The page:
We enter into the holiest by the blood of Jesus, by a new and living way which He hath consecrated for us, through the veil, that is to say, His flesh (Heb. 10:19,20). He is the door: He has been made unto us wisdom and righteousness and sanctification and redemption, and it is only as by faith we appropriate Him, that we are acceptable unto the Father. Nor does that mean that to give prayer its proper form we must close with the accustomed, “In Jesus’ name.” It goes deeper than that as we shall see. Still, if we would stand before the Father on unshakeable ground which can never be questioned – ground provided by God Himself, ground which not only satisfies Him but also man without the cleansing provided at Calvary could
never find the courage or the faith to face a Holy God whom he has so bitterly offended – it must be the rock-bottom foundation of the Cross.
There are many ways of stating the most amazing fact of the universe. Our Blessed Redeemer bore our sin in His body on the Tree. He who knew no sin for us that we might be made the righteousness of God in Him. God was in Christ reconciling the world unto Himself. We draw near to God in full assurance of faith because of our great High Priest who, when He had by Himself purged our sins, sat down on the right hand of the Majesty on high. We must wash our garments, as it is written in the Apocalypse, and make them white in the Blood of the Lamb. So reads Holy Writ.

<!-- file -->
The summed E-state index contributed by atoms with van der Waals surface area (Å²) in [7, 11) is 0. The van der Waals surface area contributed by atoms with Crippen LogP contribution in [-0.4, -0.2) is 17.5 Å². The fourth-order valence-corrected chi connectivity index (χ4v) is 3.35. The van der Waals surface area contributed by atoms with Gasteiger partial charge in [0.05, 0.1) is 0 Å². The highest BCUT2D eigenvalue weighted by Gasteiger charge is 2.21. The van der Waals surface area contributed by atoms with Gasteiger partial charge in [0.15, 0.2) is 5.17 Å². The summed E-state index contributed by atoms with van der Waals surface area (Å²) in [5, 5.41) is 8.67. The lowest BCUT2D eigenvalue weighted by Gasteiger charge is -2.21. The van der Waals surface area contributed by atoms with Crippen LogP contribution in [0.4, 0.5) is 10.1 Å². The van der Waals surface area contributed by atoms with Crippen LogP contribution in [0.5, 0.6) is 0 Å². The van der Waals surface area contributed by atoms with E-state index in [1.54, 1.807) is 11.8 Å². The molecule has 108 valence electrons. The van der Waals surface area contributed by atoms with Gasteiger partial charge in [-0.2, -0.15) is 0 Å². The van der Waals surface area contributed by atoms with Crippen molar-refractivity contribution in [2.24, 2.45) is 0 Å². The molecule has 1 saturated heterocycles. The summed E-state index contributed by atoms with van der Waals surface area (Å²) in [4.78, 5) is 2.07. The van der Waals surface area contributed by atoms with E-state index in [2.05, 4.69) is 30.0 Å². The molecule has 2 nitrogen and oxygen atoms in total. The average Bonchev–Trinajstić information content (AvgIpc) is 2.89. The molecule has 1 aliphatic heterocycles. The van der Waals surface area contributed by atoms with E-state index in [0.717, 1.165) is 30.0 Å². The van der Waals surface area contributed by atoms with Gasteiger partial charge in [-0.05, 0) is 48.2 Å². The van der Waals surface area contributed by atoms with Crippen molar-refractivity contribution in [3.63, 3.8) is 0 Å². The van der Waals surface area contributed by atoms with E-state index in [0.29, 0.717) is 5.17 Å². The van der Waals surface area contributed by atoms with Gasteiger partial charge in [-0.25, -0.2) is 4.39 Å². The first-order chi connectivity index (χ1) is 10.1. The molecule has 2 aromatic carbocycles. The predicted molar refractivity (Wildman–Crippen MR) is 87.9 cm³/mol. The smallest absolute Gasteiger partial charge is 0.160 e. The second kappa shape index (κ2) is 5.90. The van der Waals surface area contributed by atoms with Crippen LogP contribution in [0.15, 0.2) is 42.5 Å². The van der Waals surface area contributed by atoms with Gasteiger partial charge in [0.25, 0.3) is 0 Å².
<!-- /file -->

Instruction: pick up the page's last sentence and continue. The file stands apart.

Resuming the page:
Now if on any other ground, as so much of the religious lore of the hour seems to indicate, we could draw near to God, the Father would betray the Son who at so great a cost of pain and shame and ignominy and torture and death poured out the last drop of His precious blood on Calvary’s awful Cross that man’s sin might be blotted out. He that blotted out. He that honoreth not the Father who sent Him. Come, let us be honest about this matter lest we be deceived by the enemy. There is nowhere that he practices with such subtlety his astute machinations as in the matter of prayer. We simply have no leg on which to stand, no firm ground of hope, no certain way of approach to a Holy God unless it be that provided by the Lamb of God who taketh away the sin of the world.